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Fortran (also FORTRAN) is a programming language originally developed in the
1950s and still in use today. The name is short for "Formula Translation".
Early versions of the language were known as FORTRAN, but the capitalization
has been dropped in newer revisions beginning with Fortran 90. The official
language standards now refer to the language as "Fortran".
Fortran is mainly used for scientific computing and numerical analysis.
Although originally a procedural language, recent versions of Fortran have
included some features to support object-oriented programming.
The first FORTRAN compiler was developed for the IBM 704 in 1954-57 by an
IBM team led by John W. Backus. This was an optimizing compiler, because the
authors reasoned that no one would use the language if its performance was
not comparable to assembly language.
The language was widely adopted by scientists for writing numerically
intensive programs, which encouraged compiler writers to produce compilers
that generate faster code. There are many vendors of high performance
Fortran compilers today. Many advances in the theory and design of compilers
were motivated by the need to generate good code for Fortran programs.
Several revisions of the language have appeared, including the well-known
FORTRAN IV (also known as FORTRAN 66), FORTRAN 77, and Fortran 90. The most
recent formal standard for the language, published in 1997, is known as
Fortran 95. IBM's versions were never as popular as those developed by
others, which was especially true of FORTRAN IV -- WATFOR, the version of
FORTRAN IV developed at the University of Waterloo, Canada, was universally
preferred because it produced better reports of compilation errors. The
software for automatically generating flow charts from FORTRAN programs was
also developed outside IBM.
Initially, the language relied on precise formatting of the source code and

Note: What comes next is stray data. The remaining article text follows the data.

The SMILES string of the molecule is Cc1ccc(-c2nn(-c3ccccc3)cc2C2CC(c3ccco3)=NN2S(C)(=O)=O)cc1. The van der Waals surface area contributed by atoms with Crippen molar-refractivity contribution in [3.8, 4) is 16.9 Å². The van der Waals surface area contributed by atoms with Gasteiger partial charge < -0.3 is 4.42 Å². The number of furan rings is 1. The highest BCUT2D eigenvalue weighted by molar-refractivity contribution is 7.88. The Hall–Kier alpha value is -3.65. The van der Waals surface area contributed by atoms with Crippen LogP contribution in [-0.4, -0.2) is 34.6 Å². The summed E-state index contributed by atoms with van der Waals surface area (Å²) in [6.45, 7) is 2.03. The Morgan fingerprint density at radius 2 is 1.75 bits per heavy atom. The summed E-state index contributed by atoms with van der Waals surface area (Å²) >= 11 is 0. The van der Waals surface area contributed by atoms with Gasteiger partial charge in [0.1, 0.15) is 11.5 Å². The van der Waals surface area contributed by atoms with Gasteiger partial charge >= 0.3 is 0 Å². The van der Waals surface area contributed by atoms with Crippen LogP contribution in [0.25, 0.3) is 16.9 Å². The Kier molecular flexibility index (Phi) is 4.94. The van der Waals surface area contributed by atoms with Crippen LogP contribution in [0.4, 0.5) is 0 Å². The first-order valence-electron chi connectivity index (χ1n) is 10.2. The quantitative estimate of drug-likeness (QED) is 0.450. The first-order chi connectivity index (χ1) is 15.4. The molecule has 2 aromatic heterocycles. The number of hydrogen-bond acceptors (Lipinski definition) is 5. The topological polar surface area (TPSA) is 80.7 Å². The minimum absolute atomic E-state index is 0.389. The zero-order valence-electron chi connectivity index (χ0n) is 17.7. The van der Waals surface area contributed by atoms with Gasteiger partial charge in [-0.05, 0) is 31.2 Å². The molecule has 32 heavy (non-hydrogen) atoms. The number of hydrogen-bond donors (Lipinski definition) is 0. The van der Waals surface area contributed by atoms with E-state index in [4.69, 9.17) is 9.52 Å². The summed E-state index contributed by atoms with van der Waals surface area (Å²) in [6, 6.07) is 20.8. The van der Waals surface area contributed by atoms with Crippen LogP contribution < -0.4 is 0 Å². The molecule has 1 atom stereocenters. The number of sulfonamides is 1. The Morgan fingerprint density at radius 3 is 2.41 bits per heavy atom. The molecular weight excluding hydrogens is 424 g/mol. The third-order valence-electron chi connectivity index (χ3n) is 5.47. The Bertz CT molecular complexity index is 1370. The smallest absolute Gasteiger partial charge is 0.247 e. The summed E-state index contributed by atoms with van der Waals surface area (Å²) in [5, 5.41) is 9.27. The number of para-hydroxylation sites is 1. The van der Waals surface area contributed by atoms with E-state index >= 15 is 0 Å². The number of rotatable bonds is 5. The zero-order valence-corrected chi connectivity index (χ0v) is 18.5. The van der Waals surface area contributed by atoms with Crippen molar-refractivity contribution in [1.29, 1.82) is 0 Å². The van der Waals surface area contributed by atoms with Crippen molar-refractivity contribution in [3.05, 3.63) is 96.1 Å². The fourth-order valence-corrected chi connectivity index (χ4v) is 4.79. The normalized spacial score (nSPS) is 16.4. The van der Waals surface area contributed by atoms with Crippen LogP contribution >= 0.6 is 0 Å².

heavy use of statement numbers and goto statements. These quirks have been
removed from newer versions of the language. Successive versions also
introduced 'modern' programming concepts, such as source code comments and
output of text, IF-THEN-ELSE (in FORTRAN 77), recursion (in Fortran 90), and
parallel constructs, while still attempting to maintain Fortran's 'lean'
profile and high performance. Among the most popular specialized
Fortran-based languages were SAS, for generating statistical reports, and
SIMSCRIPT, for simulating processes involving queuing.
Vendors of high performance scientific computers (Burroughs, CDC, Cray, IBM,
Texas Instruments, ...) added extensions to Fortran to make use of special
hardware features such as: instruction cache, CPU pipeline, vector arrays,
etc. For example, one of IBM's Fortran compilers (H Extended IUP) had a
level of optimization which reordered the machine code instructions to keep
several internal arithmetic units busy at the same time. Another example is
CFD, a special 'version' of Fortran designed specifically for the ILLIAC IV
supercomputer, running at NASA's Ames Research Center. These extensions have
either disappeared over time or had elements incorporated into the main
standard; the major remaining extension is OpenMP, which is a cross-platform
extension for shared memory programming. One new extension, CoArray Fortran,
is intended to promote parallel programming.
As what was basically a first attempt at designing a high-level language,
the language's syntax is regarded as arcane by many programmers who learned
more modern languages. It is difficult to write a lexical analyser for, and
one-character mistakes can lead to runtime errors rather than compilation
errors if more recent constructs such are not used. Some of the earlier
versions, particularly, lacked facilities that would be regarded as useful
in modern machines, such as dynamic memory allocation. At the same time, the
syntax of Fortran has been tuned to scientific and numerical work, and many
of its deficiencies have been addressed in more recent versions. For
example, Fortran 95 has very short commands for performing mathematical
operations on matrices and arrays which not only greatly improves program
readability but also provides useful information to the compiler to enable
it to vectorize operations. For these reasons, Fortran is not often used
outside scientific and engineering numerical analysis, but remains the
language of choice for high performance numerical computing.
The two standards below reflect the current Fortran implementations.
* ANSI X3.198-1992 (R1997). Title: Programming Language "Fortran"
Extended. Informally known as Fortran 90. This standard was published
* ISO/IEC 1539-1:1997. Title: Information technology - Programming
languages - Fortran - Part 1: Base language. Informally known as
Fortran 95. There are a further 2 parts to this standard. Part 1 has
been formally adopted by ANSI.
Code Sample (Hello, World)
c Hello, world.
DO while (.NOT. DONE)
10 format('Hello, world.')